Like the rest of the industry, Cross Timbers was tested during the price crash of 1998-99, when oil prices reached their lowest levels since the 1930s. Unlike many of its competitors, however, Cross Timbers had a strong gas business and could better weather the storm. Rather than sell assets and focus on debt reduction, it opted to grow out of the downturn and acquire even more gas properties. During a two-year span, from the end of 1997 to the end of 1999, it spent nearly $1 billion on new properties, most of which were gas assets. Recalling this period, Simpson told the American Oil & Gas Reporter, Wall Street was telling us to pull back, sell properties and reduce debt. But this company is nothing if not opportunity-driven, and opportunity after opportunity kept sticking its head up. We decided to take on more debt, turning our back to (Wall) Street and taking the heat because we knew the next part of the up-and-down price cycle would require us to grow. We absolutely ripped our balance sheet to shreds all through 99. We bought properties with the idea that by the time our competition was back in the buy mode, we would already be done and could tidy up our balance sheet during the up cycle. Simpson even took the unusual step in 1998 of buying stock in energy companies he felt were undervalued as a way to take a position in promising assets. Simpson also displayed his innovative edge by finding a way to salvage major deals that appeared dead. In the summer of 1999 he landed two major acquisitions, paying $235 million to Spring Holding Co. for properties in Arkoma Basin, an area that Cross Timbers has been attracted to for years. A subsequent $231 million purchase of properties in the same area from Ocean Energy Inc. instantly made Cross Timbers the largest producer of gas in Arkansas. In order to pay for these transactions, Simpson essentially fabricated a financial instrument out of whole cloth. He convinced Lehman Brothers Holdings Inc. to provide an equity-based bridge loan, in effect making Lehman a financial partner. It proved to be a smart decision for both parties: Within months Cross Timbers was able to buy out Lehman Brothers share of the properties. Cross Timbers also defied conventional wisdom in 1999 when it decided to cut its dividend 75 percent, to just a penny a share, in order to address its high debt. The company lost nearly $71.5 million in 1998, then returned to profitability in 1999, recording net income of $45 million on revenues of $343.2 million.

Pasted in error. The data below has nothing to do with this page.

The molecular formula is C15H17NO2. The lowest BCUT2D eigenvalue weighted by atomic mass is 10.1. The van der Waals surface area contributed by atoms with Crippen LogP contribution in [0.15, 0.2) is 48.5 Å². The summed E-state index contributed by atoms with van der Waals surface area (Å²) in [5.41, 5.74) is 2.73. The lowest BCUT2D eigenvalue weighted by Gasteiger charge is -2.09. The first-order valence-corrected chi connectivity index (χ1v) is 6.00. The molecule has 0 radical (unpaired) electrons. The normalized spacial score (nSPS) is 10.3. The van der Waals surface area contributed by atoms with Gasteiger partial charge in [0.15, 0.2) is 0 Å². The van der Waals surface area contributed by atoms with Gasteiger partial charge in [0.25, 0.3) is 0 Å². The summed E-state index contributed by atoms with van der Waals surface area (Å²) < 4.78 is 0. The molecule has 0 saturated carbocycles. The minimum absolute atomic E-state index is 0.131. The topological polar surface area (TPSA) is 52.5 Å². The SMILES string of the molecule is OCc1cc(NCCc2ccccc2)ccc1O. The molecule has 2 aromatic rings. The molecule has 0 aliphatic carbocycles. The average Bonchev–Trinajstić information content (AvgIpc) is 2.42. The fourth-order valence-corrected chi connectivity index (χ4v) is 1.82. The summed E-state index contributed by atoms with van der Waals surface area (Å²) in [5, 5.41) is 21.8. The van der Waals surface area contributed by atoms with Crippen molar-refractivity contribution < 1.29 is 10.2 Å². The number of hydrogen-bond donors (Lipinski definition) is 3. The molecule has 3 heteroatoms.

Not only did a rebounding market, driven by natural gas, allow Cross Timbers to immediately clean up its balance sheet, acquisitions made during the lean months poised the company for spectacular results going forward. In 2000 revenues ballooned to more than $600 million, and net income more than doubled, totaling $115.2 million. As a result, a little more than a year after slashing its dividend, Cross Timbers was able to announce a three-for-two stock split. Moreover, in only a matter of a few years the company went from nowhere to becoming the fourth largest independent owner of domestic natural gas reserves in the country. Results in 2001 were even more spectacular, with revenues improving to $839 million and net income to nearly $250 million.

In 2001 Cross Timbers also elected to change its name, which for years had confused many investors who thought that the company was involved in the timber business. The ticker symbol XTO was adopted and the company now became XTO Energy Inc. It also continued to buy more gas-producing properties, spending $242 million in 2001. With almost all of the new U.S. power plants planning to rely on natural gas, leading to an expected 40 percent increase in demand by 2015, XTO with its considerable gas reserves, as well as demonstrated expertise, was well positioned for many more years of solid growth.

Principal Subsidiaries

Cross Timbers Energy Services, Ine; Cross Timbers Trading Company; Ring wood Gathering Company; Timberland Gathering & Processing Company, Inc.; WTW Properties, Inc.

Principal Competitors

Apache Corporation; BP p.l.c; Exxon Mobil Corporation.

Key Dates:

Cross Timbers Oil Company is formed as a partnership.
Cross Timbers is incorporated.
Company goes public.
Jon Brumley steps down as chair, replaced by Bob Simpson.
Cross Timbers changes name to XTO Energy Inc.

Further Reading

Beims, Tim, Natural Gas Reserves Give Cross Timbers the Winning Hand, American Oil & Gas Reporter, March 2001.

Bronstad, Amanda, Acquisitions Bolster XTO to Record Growth, Business Press, October 30, 1998, p. 3.

Haines, Leslie, XTO Energy Matures, Oil and Gas Investor, July 2001.

Maxon, Terry, Texas-Based Cross Timbers Oil Reaps Benefits of Expanded Natural-Gas Activity, Dallas Morning News, November 24, 2000.

Rhodes, Anne, Cross Timbers Acquisition Strategy Underpins Explosive Rate of Growth, Oil and Gas Journal, June 1, 1998, p. 25.

Suggs, Welch, Cross Timbers Joins the Ranks of Top Independents, Dallas Business Journal, October 24, 1997, p. 8.

Willis, Belinda, Cross Timbers Is Long on Opportunity, Analysts Say, Business Press, March 1, 1996, p. 4.

Ed Dinger